By Chris Lane
By Olivia Flores Alvarez
By Angelica Leicht
By Jef Rouner
By Jef With One F
By Jef With One F
By Marco Torres
Cardi's Restaurant, AIDS, Pope Pius XII and a Baptist salvation "circus" from Arkansas are all part of the strange equation of Steve Schalchlin and Jim Brochu's oddly tender The Big Voice: God or Merman? There is no logical reason why the unabashedly intimate autobiographical musical should work as well as it does. The schmaltzy, feel-good tale about love conquering all and gay boys thriving on show business is as common as it gets. But Schalchlin's music rolls along with pop tunefulness and lyrics -- about, say, Catholic women who long for birth control -- that are often laugh-out-loud funny. And Brochu's easy jokes about love, religion and showbiz glow with a generous spirit. In the end, it's the sweet, almost heartbreaking honesty of the performer-writers that makes this night of theater irresistible.
The premise of this mishmash of songs, jokes and storytelling is that religion and showbiz are the same thing. Brochu, who was born Catholic in Brooklyn, longs to be pope when he grows up. He spends his boyhood afternoons practicing his pontiff waves and sends off for an album called Pope Pius XII's Greatest Hits. Clear across the country, in backwoods Arkansas, Schalchlin is busy getting "saved in a football stadium." In "James Robertson," one of the best Billy Joel-like tunes of the night, he narrates his experience as a ten-year-old boy who stumbles upon a razzle-dazzle evangelist show one Southern night. As with most coming-of-age tales about religion, both boys are disappointed in their quest for an earthshaking, lights-flashing, I-see-God experience. Brochu even travels to Rome with the old ladies of the Rosary Society hoping to hear the "big voice" of God, but not even the pope rocks his world. Back home, Schalchlin is eventually hurt by the traveling evangelists' brassy shows.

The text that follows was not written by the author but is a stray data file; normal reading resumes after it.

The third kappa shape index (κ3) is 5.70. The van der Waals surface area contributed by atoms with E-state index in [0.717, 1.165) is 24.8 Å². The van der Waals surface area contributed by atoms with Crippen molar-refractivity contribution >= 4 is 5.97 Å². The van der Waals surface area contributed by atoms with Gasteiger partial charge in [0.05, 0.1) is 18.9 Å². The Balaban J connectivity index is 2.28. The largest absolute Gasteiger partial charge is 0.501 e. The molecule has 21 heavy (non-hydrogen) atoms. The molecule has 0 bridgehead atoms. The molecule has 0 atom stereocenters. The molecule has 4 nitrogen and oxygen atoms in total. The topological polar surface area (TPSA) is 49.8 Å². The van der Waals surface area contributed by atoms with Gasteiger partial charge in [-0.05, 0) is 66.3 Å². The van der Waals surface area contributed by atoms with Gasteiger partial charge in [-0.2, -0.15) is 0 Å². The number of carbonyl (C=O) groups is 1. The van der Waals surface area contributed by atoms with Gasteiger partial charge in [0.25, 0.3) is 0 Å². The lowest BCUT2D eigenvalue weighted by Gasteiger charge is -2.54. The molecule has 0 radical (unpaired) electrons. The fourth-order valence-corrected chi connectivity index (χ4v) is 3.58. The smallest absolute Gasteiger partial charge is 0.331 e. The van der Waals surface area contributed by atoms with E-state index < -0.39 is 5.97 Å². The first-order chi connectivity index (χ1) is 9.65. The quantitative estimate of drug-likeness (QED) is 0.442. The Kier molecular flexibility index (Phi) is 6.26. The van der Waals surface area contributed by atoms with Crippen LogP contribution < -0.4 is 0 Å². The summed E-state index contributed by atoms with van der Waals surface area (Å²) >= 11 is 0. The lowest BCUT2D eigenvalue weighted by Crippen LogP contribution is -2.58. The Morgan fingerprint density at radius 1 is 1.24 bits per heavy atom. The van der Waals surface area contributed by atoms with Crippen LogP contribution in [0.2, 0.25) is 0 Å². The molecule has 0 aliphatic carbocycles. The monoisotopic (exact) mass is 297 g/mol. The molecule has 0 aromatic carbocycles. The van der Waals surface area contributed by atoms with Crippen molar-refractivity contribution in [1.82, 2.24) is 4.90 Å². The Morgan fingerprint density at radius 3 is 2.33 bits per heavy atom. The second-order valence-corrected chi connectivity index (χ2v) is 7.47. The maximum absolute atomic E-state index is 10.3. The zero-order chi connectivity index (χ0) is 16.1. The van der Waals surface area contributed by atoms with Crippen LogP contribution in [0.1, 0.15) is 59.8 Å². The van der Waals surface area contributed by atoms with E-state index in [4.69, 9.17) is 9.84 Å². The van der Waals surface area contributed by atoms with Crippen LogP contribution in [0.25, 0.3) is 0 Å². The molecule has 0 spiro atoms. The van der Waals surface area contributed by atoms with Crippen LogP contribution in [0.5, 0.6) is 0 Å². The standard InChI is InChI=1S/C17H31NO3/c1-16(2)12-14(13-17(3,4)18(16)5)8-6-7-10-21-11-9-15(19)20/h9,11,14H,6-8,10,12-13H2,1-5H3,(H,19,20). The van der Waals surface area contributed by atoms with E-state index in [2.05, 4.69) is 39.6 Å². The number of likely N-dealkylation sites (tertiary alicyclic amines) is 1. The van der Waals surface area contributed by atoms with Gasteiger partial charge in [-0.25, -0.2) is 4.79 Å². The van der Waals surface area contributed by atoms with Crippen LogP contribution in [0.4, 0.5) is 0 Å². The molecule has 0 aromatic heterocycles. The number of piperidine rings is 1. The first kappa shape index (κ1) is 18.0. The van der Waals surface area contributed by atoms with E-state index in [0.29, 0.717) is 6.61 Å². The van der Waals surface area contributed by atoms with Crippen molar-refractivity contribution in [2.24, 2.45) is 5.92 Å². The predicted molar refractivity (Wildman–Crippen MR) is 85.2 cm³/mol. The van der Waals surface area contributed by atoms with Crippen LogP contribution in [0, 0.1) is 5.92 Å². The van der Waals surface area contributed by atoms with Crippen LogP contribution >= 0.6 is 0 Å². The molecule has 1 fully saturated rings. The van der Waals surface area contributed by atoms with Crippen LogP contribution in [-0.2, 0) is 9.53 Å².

Brochu makes his first big showbiz discovery when he discards the pope's anemic recording of Gregorian chants. Disgusted with the pontiff's whiny, sickly voice, Brochu pulls out the freebie attached to his purchase. When Ethel Merman's "Annie Get Your Gun" blares out from the scratchy record player, the lights actually do start flashing and the world really does stop turning. It's a theatrically sacred moment. In Ethel's big awe-inspiring voice Brochu finds the religion he's been looking for. He becomes a bona fide "Ethel Queen," devoted to one goddess.
We follow the boys' sexual awakening -- they know they're "perfect saints" on the outside but "odd" on the inside. Here the story gets bogged down in a familiar marshland of sentiment, but Schalchlin's Arkansas story salvages some real poignancy with "The Closet," a predictable song made haunting by the composer's lovely melody. Meanwhile Brochu is getting "fixed" at military school, where he meets more boys than he could have dreamed of back home in Brooklyn. That his nighttime liaisons are with the same boys who beat him up during the day is no surprise.
One of the funniest and most heartfelt scenes is when Brochu and Schalchlin first meet. Schalchlin, who both sings and accompanies every tune in this production on his lively keyboard, began his career entertaining in the "Fantasy Lounge" of a cruise ship. Brochu makes great fun of the utterly unromantic environment of the cruise ship bar with its "blinding fluorescent" lights and icy temperatures. But despite the uninspiring atmosphere, their love blooms, although Schalchlin doesn't even know who Ethel Merman is. Their budding romance is rendered with a self-deprecating, almost silly joy.
Act II stumbles some as it moves away from coming-of-age into Schalchlin's struggle with AIDS. Here the story loses focus. Bouncing from illness to career struggles to sexual affairs, both the songs and the narrative skip over too much territory, not giving any of it enough time to develop. And the central question that the production starts with -- where can we find God? -- is all but lost in these anemic scenes. Eventually the story makes its way back, but the ending feels forced and saddled with unnecessary sentimentality.
Even with the weak second half, Brochu and Schalchlin, under the direction of Anthony Barnao, manage to pull off the material with convincing confidence. The seasoned Los Angeles performers, who created the award-winning off-Broadway musical The Last Session, cast a surprising spell that makes this show charming in spite of its failings.